Text and Photos by Chiew Lin May
Sun bear cubs are extremely adorable. The rescued bears we have received were taken from the wild and became victims of the illegal pet trade. To obtain the cubs, their mothers are usually killed before their young are snatched. Kipaku’s story begins from a lifetime of being a house pet. Kipaku had been kept for three months by a family in Tambunan, after they claimed they had found the cub wandering alone around the forest fire area. He was fed with fried fish, milk and rice – an inappropriate diet! The owner decided to surrender the cub to the Sabah Wildlife Department’s Wildlife Rescue Unit on 16th July 2020, and he was sent to BSBCC on 18th July 2020. Kipaku quickly adjusted to life in his new home. Kipaku’s health is improving gradually. He now weighs 10.60 kg.
Sun bears of his age in the wild would be reliant on their mother, but he has already lost his mother and his home. Without his mother’s guidance, the chances of survival in the forest are slim. Here in BSBCC, the first step of rehabilitation for Kipaku was starting a daily forest walk with a surrogate mother.
On the 6th of August 2020, Little Kipaku got a second chance to learn as a wild bear. He found the courage to set his paws on the forest floor!
His surrogate mother will accompany and assist Kipaku to develop his survival skills, the knowledge he needs to thrive in the wild and ensure he receives the best possible care. During the walk, daily behaviour and ecology is recorded.
We found out he has strong instincts – like climbing, resting high up in the tree canopy and looking for wild food. He remembers tall trees and rivers! He is quickly practicing the skills and is exhibiting good natural behaviour which he has not known since he was stolen from the wild as a cub. But there was some concern with Little Kipaku, is he too habituated to human presence. Sun bears are being susceptible to poachers upon release. Therefore, cubs will be exposed to minimal contact with humans during the rehabilitation process.
Sun bears are opportunistic and will eat almost anything – small vertebrates, termites, earthworms, larvae and their eggs. He has an incredible sense of smell. Once he locates his favourite grubs, he will quickly use his claws to tear open tree bark then slurps out the food using his long tongue.
Every day has a new tree bark to satisfy his curiosity!
He can spend hours in a day foraging on the bark. He is very smart! He is always keen on trying out new things. He will check out every corner of the forest.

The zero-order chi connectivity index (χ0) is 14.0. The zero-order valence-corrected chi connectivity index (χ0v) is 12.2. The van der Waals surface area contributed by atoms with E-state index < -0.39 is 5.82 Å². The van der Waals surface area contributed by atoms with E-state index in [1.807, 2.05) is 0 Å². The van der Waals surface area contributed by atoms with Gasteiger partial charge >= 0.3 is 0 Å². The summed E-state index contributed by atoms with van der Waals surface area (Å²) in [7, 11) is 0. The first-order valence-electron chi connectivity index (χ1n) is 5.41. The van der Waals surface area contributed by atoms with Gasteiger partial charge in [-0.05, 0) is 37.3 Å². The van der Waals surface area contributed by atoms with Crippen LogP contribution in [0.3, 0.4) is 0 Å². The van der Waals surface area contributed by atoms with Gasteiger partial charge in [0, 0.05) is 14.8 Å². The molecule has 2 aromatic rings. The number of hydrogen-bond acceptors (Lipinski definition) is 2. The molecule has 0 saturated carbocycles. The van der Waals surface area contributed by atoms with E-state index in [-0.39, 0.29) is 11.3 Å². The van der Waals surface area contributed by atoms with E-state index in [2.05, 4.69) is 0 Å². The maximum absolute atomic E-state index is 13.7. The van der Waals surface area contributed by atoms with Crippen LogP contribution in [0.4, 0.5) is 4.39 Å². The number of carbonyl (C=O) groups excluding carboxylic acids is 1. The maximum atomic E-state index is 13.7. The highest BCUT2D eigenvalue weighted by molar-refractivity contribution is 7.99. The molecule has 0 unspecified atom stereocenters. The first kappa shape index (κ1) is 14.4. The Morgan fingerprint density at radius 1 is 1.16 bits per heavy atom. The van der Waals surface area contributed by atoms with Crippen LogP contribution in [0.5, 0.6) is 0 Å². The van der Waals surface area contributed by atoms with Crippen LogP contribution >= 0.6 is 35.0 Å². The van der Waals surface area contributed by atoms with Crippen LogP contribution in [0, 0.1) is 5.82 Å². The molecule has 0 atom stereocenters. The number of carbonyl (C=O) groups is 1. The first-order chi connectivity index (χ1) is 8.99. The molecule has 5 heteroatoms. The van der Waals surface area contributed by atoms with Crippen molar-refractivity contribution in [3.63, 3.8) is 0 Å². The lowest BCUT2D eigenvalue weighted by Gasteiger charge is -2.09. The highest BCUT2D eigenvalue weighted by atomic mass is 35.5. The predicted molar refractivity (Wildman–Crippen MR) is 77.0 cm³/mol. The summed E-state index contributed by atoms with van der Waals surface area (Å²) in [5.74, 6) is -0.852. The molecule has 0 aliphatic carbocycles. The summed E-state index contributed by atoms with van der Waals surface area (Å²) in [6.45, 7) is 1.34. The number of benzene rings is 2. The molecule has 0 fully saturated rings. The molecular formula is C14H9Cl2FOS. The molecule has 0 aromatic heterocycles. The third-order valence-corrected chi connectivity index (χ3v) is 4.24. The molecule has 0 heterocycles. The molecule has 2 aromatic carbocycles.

Kipaku loves to snack on soil too – high with mineral nutrient! Being the youngest male bear at BSBCC, he enjoys getting into mischief and exploring around - beginning his new life where he really belongs! It is important to keep him psychologically and physically fit.
“Climb, climb and climb higher!” – His most favourite activity when he is in the forest!
He is an agile and tree loving little bear! He shows confidence when he climbs! He has strongly curved, pointed claws and naked soles – adaptations to the arboreal lifestyle. He is busy in the canopy searching for food. Sometimes, he does not care whether the tree branches can support his body weight. He just climbs through the branches and munches on leaves or tears the tree bark. When he misjudges a branch which snaps under his grasp, he will quickly grab it or fall to the ground.
He can perform a full range of natural behaviour. Doing what bears do…!! He is free to do whatever he wants –FREEDOM!
He enjoys rolling around and taking a nap in the forest canopy. He will stop by the river for a swim.
After a few weeks of outings, he has become more and more adventurous and active. He has left his past behind and continued to develop his forest skills during the forest outings.
The little bear is doing so well. It is remarkable to watch Little Kipaku explore free into the depths of the jungle. He certainly has the instincts for a future in the wild. Please keep fighting to stop poaching and the illegal wildlife trade. Let them stay where they belong to – the wild!
Video by Chiew Lin May
Save sun bear. Save the Forest Ecosystem.
The little things in bear life that give us so much joy and love.
Let's learn the important ecological roles of sun bears in the forest ecosystem.
Video by Chiew Lin May
A three months old female bear cub was rescued by someone nearby Maliau Basin with the intention of saving her then surrender to the Sabah Wildlife Department.
Since her arrival, she has stolen our hearts. Pet trade is one of the threats to the sun bear. Kala had a rough start life stolen from the wild. Check out this video what Kala is trying to speak out.
Kala and her friends need your help to give them a brighter future – a future with a pot of honey, a healthy diet, love, and medical care that they can get their paws on! Please consider a donation to help give the care of one sun bear today. Please share her story!
Video by Chiew Lin May